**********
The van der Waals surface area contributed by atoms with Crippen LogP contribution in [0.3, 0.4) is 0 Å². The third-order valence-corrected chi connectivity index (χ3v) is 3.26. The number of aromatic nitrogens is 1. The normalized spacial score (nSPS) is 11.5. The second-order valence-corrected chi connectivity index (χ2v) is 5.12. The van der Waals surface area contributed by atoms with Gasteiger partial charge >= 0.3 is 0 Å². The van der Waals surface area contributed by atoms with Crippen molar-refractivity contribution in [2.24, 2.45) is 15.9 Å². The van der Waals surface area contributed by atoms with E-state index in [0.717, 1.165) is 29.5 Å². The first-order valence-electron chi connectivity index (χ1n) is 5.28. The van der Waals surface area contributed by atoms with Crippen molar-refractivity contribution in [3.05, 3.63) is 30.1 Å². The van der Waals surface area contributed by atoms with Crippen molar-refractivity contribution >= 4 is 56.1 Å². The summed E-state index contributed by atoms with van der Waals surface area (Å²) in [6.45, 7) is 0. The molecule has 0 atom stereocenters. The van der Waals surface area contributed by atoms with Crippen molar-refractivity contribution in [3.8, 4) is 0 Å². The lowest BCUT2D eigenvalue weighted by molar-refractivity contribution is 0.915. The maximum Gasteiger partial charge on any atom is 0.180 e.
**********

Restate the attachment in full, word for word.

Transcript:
The van der Waals surface area contributed by atoms with Crippen LogP contribution in [0.3, 0.4) is 0 Å². The third-order valence-corrected chi connectivity index (χ3v) is 3.26. The number of aromatic nitrogens is 1. The normalized spacial score (nSPS) is 11.5. The second-order valence-corrected chi connectivity index (χ2v) is 5.12. The van der Waals surface area contributed by atoms with Gasteiger partial charge >= 0.3 is 0 Å². The van der Waals surface area contributed by atoms with Crippen molar-refractivity contribution in [2.24, 2.45) is 15.9 Å². The van der Waals surface area contributed by atoms with E-state index in [0.717, 1.165) is 29.5 Å². The first-order valence-electron chi connectivity index (χ1n) is 5.28. The van der Waals surface area contributed by atoms with Crippen molar-refractivity contribution in [3.05, 3.63) is 30.1 Å². The van der Waals surface area contributed by atoms with Crippen molar-refractivity contribution >= 4 is 56.1 Å². The summed E-state index contributed by atoms with van der Waals surface area (Å²) in [6.45, 7) is 0. The molecule has 0 atom stereocenters. The van der Waals surface area contributed by atoms with Crippen molar-refractivity contribution in [3.8, 4) is 0 Å². The lowest BCUT2D eigenvalue weighted by molar-refractivity contribution is 0.915. The maximum Gasteiger partial charge on any atom is 0.180 e.